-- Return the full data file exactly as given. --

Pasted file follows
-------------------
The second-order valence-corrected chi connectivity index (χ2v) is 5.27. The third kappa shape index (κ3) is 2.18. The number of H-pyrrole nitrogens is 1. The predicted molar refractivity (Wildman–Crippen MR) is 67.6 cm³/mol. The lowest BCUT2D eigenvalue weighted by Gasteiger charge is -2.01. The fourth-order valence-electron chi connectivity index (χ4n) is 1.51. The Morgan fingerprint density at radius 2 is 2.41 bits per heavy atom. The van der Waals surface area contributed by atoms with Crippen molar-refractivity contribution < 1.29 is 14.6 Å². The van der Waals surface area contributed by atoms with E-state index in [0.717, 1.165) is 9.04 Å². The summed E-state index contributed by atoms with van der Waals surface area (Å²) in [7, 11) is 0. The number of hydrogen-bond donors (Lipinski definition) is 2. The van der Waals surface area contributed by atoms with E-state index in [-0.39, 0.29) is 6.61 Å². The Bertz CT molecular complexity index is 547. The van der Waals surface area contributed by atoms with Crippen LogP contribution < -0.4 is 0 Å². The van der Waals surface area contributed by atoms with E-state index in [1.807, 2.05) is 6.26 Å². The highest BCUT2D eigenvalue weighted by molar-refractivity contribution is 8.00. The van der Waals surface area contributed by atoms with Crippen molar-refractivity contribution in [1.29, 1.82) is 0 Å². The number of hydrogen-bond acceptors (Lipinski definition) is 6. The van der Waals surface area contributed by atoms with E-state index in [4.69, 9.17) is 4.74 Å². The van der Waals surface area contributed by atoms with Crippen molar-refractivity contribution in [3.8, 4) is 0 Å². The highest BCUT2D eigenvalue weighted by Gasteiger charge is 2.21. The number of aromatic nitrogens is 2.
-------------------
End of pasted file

The second-order valence-corrected chi connectivity index (χ2v) is 5.27. The third kappa shape index (κ3) is 2.18. The number of H-pyrrole nitrogens is 1. The predicted molar refractivity (Wildman–Crippen MR) is 67.6 cm³/mol. The lowest BCUT2D eigenvalue weighted by Gasteiger charge is -2.01. The fourth-order valence-electron chi connectivity index (χ4n) is 1.51. The Morgan fingerprint density at radius 2 is 2.41 bits per heavy atom. The van der Waals surface area contributed by atoms with Crippen molar-refractivity contribution < 1.29 is 14.6 Å². The van der Waals surface area contributed by atoms with E-state index in [0.717, 1.165) is 9.04 Å². The summed E-state index contributed by atoms with van der Waals surface area (Å²) in [7, 11) is 0. The number of hydrogen-bond donors (Lipinski definition) is 2. The van der Waals surface area contributed by atoms with E-state index in [-0.39, 0.29) is 6.61 Å². The Bertz CT molecular complexity index is 547. The van der Waals surface area contributed by atoms with Crippen LogP contribution < -0.4 is 0 Å². The van der Waals surface area contributed by atoms with E-state index in [1.807, 2.05) is 6.26 Å². The highest BCUT2D eigenvalue weighted by molar-refractivity contribution is 8.00. The van der Waals surface area contributed by atoms with Crippen molar-refractivity contribution in [1.29, 1.82) is 0 Å². The number of hydrogen-bond acceptors (Lipinski definition) is 6. The van der Waals surface area contributed by atoms with E-state index in [4.69, 9.17) is 4.74 Å². The van der Waals surface area contributed by atoms with Crippen molar-refractivity contribution in [3.8, 4) is 0 Å². The highest BCUT2D eigenvalue weighted by Gasteiger charge is 2.21. The number of aromatic nitrogens is 2.